I know I’ve been away for an awfully long time. I’ve been extremely busy trying to get a(ny) company convinced that I’m fit to work for them, with varied results. Ok, enough said about that. On to today’s post.
Arguably one of the most popular ragas alongside Hamsadwani, Mohanam etc, Naattai is the janya of the 36th Melakartha raaga Chalanatta. The Arohana and Avarohana of Naattai are as follows:
Arohana: S R3 G2 M1 P N1 S
Avarohana: S N2 P M1 G2 M1 R2 S
There are disputes over the Arohana and the Avarohana — some use Daivatha while ascending (arohana). There’s also the case where Rishabha is not used in the Arohana.
Some of the common prayogas are: G M~ R. , N S R S R, G M P N P
The jeeva swara(s) are R, M and G. To a large extent it’s the Rishabha that gives this raga its identity more than the Gandhara or the Madhyama.
I had written about the association of ragas and the expression each one evokes. Nattai evokes the Veera Rasa. The essence of the raga is in how its sung — generally fast paced and hence, acts like a wake up call for the listeners — and this is why Nattai is generally used to begin a concert to set the tone for the rest of the kutcheri to follow. As is required by other ragas, Nattai requires strong lung power at the lower notes — lower Nishadha and Rishabha are quite common in its prayogas. And hence, it is a Ghana (lit. strong/heavy) raga. This is the reason why Thyagaraja chose Nattai as the first of his five Ghana Ragas to compose the Pancharatnas (lit. Five Pearls). The others, ofcourse, being Gowla, Arabhi, Varali and Sri.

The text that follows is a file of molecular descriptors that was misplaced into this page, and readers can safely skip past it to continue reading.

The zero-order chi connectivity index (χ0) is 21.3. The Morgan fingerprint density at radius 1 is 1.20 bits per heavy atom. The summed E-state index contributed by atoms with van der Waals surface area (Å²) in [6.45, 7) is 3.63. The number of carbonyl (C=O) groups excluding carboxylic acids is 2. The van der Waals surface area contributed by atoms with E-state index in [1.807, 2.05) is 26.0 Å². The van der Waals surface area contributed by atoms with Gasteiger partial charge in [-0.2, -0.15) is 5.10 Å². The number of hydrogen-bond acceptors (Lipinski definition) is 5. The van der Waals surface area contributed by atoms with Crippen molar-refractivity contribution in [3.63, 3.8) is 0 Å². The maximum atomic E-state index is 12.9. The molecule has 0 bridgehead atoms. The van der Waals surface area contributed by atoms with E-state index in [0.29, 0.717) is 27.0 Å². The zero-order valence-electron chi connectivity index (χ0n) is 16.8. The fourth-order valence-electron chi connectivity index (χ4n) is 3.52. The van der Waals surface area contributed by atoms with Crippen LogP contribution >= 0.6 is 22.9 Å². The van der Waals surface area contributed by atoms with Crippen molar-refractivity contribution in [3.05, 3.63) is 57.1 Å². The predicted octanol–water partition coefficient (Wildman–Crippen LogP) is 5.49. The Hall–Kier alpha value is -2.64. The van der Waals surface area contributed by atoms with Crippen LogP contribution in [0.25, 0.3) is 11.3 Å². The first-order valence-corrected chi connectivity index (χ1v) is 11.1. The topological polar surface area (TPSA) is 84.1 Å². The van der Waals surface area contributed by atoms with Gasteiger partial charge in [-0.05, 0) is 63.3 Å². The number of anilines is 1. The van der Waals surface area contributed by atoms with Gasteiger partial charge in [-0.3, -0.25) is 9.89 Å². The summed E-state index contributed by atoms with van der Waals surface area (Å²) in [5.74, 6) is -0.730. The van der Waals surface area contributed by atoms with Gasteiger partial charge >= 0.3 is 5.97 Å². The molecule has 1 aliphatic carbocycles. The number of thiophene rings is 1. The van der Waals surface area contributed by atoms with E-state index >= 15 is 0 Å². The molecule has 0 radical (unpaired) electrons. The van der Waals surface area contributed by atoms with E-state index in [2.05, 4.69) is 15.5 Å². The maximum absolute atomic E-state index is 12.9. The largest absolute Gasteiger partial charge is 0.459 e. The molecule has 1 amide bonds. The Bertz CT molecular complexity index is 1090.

Some of the more familiar songs in this raga are:-
1. Remember the scene in Anniyan when the family goes to Thiruvaiyyar to attend the Thyagaraja Aradhana? The shot shows Sudha Raghunathan and a host of other singers singing Jagadananda karaka in, you guessed it, Nattai. This song, as you may know, forms a part of the famous Pancharatna Kritis composed by Thyagaraja. Thyagaraja was a devout follower of Lord Rama and most of his compositions are in praise of Rama. In this particular kriti, Thyagaraja eulogizes Rama as one who is the cause of all bliss in the universe. This is the only pancharatna kriti that was composed in Sanskrit. All the other kritis were composed in Telugu, which was used in the court of the Maratha king Sarabhoji who ruled this area in the 18th century.
Thyagaraja uses S R G in the Arohana in this composition. If you have a look at the Chittai Swaram(s) of the kriti you can for yourself verify the usage of S R G.
2. Swaminatha Paripalaya – Muthuswamy Dikshitar. In this song, the composer praises the lord Muruga and his 2 wives Valli and Devayani.
Muthuswamy Dikshitar School does not use Rishabha while ascending in this raga. However, in this particular kriti, the chittai swaram has a Rishabha being used between S and G, which is quite uncommon when it comes to Dikshitar’s kritis. It is, however, not known if Dikshitar himself added the R there or someone else modified the swarams this way. The latter is believed to be the case.
3. Saraseeruhasana Priye — Muthuswamy Dikshitar
4. Maha Ganapathim — Dikshitar, again. Probably the most sung Carnatic song in the world! 🙂
There have been umpteen compositions that were made for movies. Some of the most famous ones are:
Dil Se Re
Movie: Dil Se
Composer: A. R. Rahman
Composer: A. R. Rahman
Iyengar Veettu Azhage
Singers: Hariharan, Harini
Composer: Harris Jayaraj
Gopangane Aathmavile (Malayalam)
Singers: K.J.Yesudas, K.S.Chitra
Movie: Morning Raga
Singer: Bombay Jayashri
Music Director: Amit Heri/Mani Sharma
Until next time.
And, keep singing/listening! 🙂